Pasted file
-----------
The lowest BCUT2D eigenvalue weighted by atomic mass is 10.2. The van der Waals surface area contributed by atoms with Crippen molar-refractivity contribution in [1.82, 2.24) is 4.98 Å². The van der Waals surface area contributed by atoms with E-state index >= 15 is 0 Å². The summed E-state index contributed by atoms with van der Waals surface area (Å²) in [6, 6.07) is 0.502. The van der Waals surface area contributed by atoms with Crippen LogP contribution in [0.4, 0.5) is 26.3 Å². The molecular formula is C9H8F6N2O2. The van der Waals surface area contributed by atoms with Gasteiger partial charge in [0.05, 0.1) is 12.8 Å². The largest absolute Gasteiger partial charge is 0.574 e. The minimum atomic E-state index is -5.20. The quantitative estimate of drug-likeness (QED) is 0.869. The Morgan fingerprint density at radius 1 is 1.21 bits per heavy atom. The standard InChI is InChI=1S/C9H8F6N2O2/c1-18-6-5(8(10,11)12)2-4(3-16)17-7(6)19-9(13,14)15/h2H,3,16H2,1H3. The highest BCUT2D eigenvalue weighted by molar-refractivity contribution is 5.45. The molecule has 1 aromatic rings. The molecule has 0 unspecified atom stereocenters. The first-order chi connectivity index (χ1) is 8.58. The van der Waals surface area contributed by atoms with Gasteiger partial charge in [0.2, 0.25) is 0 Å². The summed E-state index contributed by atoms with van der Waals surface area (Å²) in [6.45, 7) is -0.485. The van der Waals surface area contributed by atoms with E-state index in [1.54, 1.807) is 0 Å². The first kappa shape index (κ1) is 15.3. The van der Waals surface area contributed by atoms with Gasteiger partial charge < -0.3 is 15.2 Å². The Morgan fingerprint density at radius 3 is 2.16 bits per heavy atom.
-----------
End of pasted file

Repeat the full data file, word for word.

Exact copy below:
The lowest BCUT2D eigenvalue weighted by atomic mass is 10.2. The van der Waals surface area contributed by atoms with Crippen molar-refractivity contribution in [1.82, 2.24) is 4.98 Å². The van der Waals surface area contributed by atoms with E-state index >= 15 is 0 Å². The summed E-state index contributed by atoms with van der Waals surface area (Å²) in [6, 6.07) is 0.502. The van der Waals surface area contributed by atoms with Crippen LogP contribution in [0.4, 0.5) is 26.3 Å². The molecular formula is C9H8F6N2O2. The van der Waals surface area contributed by atoms with Gasteiger partial charge in [0.05, 0.1) is 12.8 Å². The largest absolute Gasteiger partial charge is 0.574 e. The minimum atomic E-state index is -5.20. The quantitative estimate of drug-likeness (QED) is 0.869. The Morgan fingerprint density at radius 1 is 1.21 bits per heavy atom. The standard InChI is InChI=1S/C9H8F6N2O2/c1-18-6-5(8(10,11)12)2-4(3-16)17-7(6)19-9(13,14)15/h2H,3,16H2,1H3. The highest BCUT2D eigenvalue weighted by molar-refractivity contribution is 5.45. The molecule has 1 aromatic rings. The molecule has 0 unspecified atom stereocenters. The first-order chi connectivity index (χ1) is 8.58. The van der Waals surface area contributed by atoms with Gasteiger partial charge in [0.2, 0.25) is 0 Å². The summed E-state index contributed by atoms with van der Waals surface area (Å²) in [6.45, 7) is -0.485. The van der Waals surface area contributed by atoms with E-state index in [1.54, 1.807) is 0 Å². The first kappa shape index (κ1) is 15.3. The van der Waals surface area contributed by atoms with Gasteiger partial charge < -0.3 is 15.2 Å². The Morgan fingerprint density at radius 3 is 2.16 bits per heavy atom.